Peripheral Neuropathy

It is characterized by a gradual loss of protective sensation in the feet, legs and, sometimes, arms and hands. Perception of touch, pressure, temperature, and pain are affected. It’s important because it is the most significant predictor of foot ulceration and other complications in the diabetic population. The lack of painful feedback makes it easy for unnoticed repetitive trauma to occur to the feet. Now, let’s look at the three main types of neuropathy: sensory, motor, and autonomic.

Sensory neuropathy is the loss of sensation, specifically, inability to feel pressure and pain caused by outside forces, as well as altered proprioception: inability to know the position of the feet. Since sensory nerves send messages from the muscles to the spinal cord and the brain, when these nerves cease to function, the message or impulse about sensation does not get sent. The result is extreme sensitivity to touch, numbness, tingling, and pain. Loss of protective sensation can lead to repeated injuries, including burns and abrasions, as well as mechanical stress.

Motor neuropathy often leads to foot deformities which further predispose a diabetic foot to ulceration. Some common deformities include: contracted toes, hammer and claw toes, limited joint mobility, prominent metatarsal heads, as well as weakness and deformity of the small muscles of the foot. It’s the function of the motor nerves to send impulses from the brain and spinal cord to all the muscles in the body. When these nerves are damaged the result is muscles spasms, cramps and weakness, as well as difficulty moving and walking.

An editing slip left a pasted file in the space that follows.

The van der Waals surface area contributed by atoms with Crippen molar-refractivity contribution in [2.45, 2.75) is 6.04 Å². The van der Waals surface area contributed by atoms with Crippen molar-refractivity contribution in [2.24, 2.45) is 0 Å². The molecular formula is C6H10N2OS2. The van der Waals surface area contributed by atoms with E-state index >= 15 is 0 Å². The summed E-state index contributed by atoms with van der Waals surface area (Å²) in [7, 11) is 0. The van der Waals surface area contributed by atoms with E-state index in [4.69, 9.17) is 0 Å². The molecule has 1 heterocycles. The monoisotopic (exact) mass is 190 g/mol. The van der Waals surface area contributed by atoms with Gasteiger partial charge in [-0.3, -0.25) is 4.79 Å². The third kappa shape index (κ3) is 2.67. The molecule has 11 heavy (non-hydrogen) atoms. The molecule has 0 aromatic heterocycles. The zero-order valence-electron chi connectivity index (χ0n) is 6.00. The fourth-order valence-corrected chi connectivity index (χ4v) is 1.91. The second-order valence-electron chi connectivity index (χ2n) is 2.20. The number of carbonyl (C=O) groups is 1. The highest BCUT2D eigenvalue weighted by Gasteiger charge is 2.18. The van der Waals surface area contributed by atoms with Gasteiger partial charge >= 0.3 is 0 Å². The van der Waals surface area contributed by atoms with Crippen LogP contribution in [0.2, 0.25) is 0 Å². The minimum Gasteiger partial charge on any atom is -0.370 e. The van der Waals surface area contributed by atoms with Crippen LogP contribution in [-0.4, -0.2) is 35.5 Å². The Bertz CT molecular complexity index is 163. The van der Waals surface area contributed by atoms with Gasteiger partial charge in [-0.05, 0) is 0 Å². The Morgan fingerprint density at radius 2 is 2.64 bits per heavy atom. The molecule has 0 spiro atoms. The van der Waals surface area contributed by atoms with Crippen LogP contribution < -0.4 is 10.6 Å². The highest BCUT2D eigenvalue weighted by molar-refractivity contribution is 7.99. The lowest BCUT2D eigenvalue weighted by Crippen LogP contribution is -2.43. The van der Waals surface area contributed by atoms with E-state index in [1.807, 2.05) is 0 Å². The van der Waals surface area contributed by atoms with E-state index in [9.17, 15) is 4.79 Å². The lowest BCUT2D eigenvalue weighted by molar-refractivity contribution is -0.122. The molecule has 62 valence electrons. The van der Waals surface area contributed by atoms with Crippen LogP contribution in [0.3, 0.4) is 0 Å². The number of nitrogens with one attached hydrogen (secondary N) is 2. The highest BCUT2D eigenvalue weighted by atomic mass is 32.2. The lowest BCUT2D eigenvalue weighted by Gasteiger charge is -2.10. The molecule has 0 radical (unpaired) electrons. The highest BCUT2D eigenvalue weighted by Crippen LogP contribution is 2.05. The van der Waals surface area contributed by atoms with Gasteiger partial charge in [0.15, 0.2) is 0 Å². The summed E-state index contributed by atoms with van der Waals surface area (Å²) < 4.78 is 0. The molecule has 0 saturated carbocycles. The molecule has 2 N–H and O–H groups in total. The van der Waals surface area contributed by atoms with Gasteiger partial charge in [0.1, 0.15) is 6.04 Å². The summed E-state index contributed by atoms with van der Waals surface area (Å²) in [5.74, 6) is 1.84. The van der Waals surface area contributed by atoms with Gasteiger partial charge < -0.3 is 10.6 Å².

Autonomic neuropathy leads to no oil or sweat being produced by the skin due to autonomic system dysfunction. Autonomic system is involuntary. It presides over such bodily functions as blood pressure, heart rate, sweating, and digestion. When the skin can no longer produce sweat or oil it becomes dry, non-elastic, and hot to touch, which can lead to cracking, wound formation, and, possibly, infection.

All clients with diabetes but without neuropathy are considered to be at high risk of developing neuropathy. It is essential for them to examine their feet every day looking for abnormalities, sores, and abrasions, check footwear for foreign objects, avoid going barefoot, check water temperature before getting into shower or bath, wear wide shoes with good insoles and big toe box, and tell their doctor if they have any issues with their feet.

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